Helena Petrovna Blavatsky is a name which is perhaps less commonly recognized than it deserves; she was, after all, one of the most influential women of the 19th century. Her main impact on the world was the creation, in the 1870s, of the esoteric system of Theosophy, expounded via her massive, never-finished work The Secret Doctrine and the gnomically-named Theosophical Society.

The mainstay of the system, allegedly learned from various nebulously-actual mahatmas and lamas and corroborated by visions, is a belief in reïncarnation, teleological to the object of realizing one's divine nature. As one nears this goal, one begins to manifest psychic powers, actually regained senses of previous human species: humanity, according to Theosophy, is evolving through seven »root-races«, of which present, »Aryan« mankind — Blavatsky believed that all present races were descendants of the Indians — is the fifth, preceded by, in order, pure spirits, Hyperboreans, Lemurians and Atlanteans. If these ideas seem almost ludicrously hackneyed, it only demonstrates the wide-ranging impression they left; in Blavatsky's day, the ideas although dubious were immensely groundbreaking.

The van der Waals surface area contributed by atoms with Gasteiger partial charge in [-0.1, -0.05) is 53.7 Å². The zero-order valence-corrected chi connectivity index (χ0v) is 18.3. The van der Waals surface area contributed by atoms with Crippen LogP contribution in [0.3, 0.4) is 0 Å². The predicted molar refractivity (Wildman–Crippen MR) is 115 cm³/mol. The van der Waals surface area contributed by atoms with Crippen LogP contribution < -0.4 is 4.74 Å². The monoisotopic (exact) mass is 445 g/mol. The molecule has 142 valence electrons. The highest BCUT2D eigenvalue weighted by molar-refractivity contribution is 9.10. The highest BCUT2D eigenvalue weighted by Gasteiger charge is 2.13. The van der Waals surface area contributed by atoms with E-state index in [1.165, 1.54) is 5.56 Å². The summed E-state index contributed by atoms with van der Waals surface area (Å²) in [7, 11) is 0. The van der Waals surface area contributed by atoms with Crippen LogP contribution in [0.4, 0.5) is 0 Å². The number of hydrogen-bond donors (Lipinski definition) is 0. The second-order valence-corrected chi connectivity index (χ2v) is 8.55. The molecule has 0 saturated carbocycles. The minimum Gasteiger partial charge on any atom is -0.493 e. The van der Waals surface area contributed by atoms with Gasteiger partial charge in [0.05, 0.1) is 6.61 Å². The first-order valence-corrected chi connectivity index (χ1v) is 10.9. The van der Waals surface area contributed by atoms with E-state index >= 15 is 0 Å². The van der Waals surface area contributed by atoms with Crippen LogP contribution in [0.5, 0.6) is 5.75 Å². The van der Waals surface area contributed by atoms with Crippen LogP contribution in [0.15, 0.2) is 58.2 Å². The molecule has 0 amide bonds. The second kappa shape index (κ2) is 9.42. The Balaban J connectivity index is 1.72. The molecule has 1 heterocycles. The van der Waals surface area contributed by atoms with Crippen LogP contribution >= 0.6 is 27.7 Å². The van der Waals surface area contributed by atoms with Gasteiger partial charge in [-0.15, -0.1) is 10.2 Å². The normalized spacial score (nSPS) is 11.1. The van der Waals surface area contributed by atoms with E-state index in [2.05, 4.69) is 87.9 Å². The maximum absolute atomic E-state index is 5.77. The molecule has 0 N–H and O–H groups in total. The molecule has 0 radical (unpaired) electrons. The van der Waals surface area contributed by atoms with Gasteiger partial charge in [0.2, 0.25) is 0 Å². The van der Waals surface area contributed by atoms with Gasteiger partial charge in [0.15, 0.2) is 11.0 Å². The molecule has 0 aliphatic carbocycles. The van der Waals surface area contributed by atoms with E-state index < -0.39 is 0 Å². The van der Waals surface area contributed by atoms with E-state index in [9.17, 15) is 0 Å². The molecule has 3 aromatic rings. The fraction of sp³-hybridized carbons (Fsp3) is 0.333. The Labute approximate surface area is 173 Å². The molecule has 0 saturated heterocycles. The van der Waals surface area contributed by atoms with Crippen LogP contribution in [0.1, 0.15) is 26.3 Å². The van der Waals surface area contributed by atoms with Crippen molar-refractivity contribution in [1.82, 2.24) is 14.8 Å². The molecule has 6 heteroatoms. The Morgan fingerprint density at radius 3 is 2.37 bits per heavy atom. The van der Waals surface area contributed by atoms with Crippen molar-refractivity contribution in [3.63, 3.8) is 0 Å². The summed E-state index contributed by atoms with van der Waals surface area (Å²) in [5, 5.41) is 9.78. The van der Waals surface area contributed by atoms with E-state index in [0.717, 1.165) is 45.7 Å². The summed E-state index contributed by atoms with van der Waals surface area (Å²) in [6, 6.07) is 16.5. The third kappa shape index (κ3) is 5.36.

The Theosophical Society still exists today, in an anæmic and shrunken form. However, the real legacy of the Theosophists is their unabashed and pseudo-historicizing syncretism, a very Victorian mode of thinking which is still with us today in the form of the New Age movement; homeopathy is a direct product of Theosophist thought, via their heirs the anthroposophists, who, for some unfathomable reason, are allowed to operate schools in most of the Western world. Similarly, it is hard to imagine the panoply of Wiccan combination and invention without the pioneering efforts of Theosophy.

In other words, the Theosophists were the first hippie-ass dipshits. Join me, friends, and spit on their fucking graves; it is all their fault.

300, and auuugh

The*os"o*phy (?), n. [Gr. knowledge of things divine, fr. wise in the things of God; God + wise: cf. F. th'eosophie.]

Any system of philosophy or mysticism which proposes to attain intercourse with God and superior spirits, and consequent superhuman knowledge, by physical processes, as by the theurgic operations of some ancient Platonists, or by the chemical processes of the German fire philosophers; also, a direct, as distinguished from a revealed, knowledge of God, supposed to be attained by extraordinary illumination; especially, a direct insight into the processes of the divine mind, and the interior relations of the divine nature.

 

© Webster 1913.

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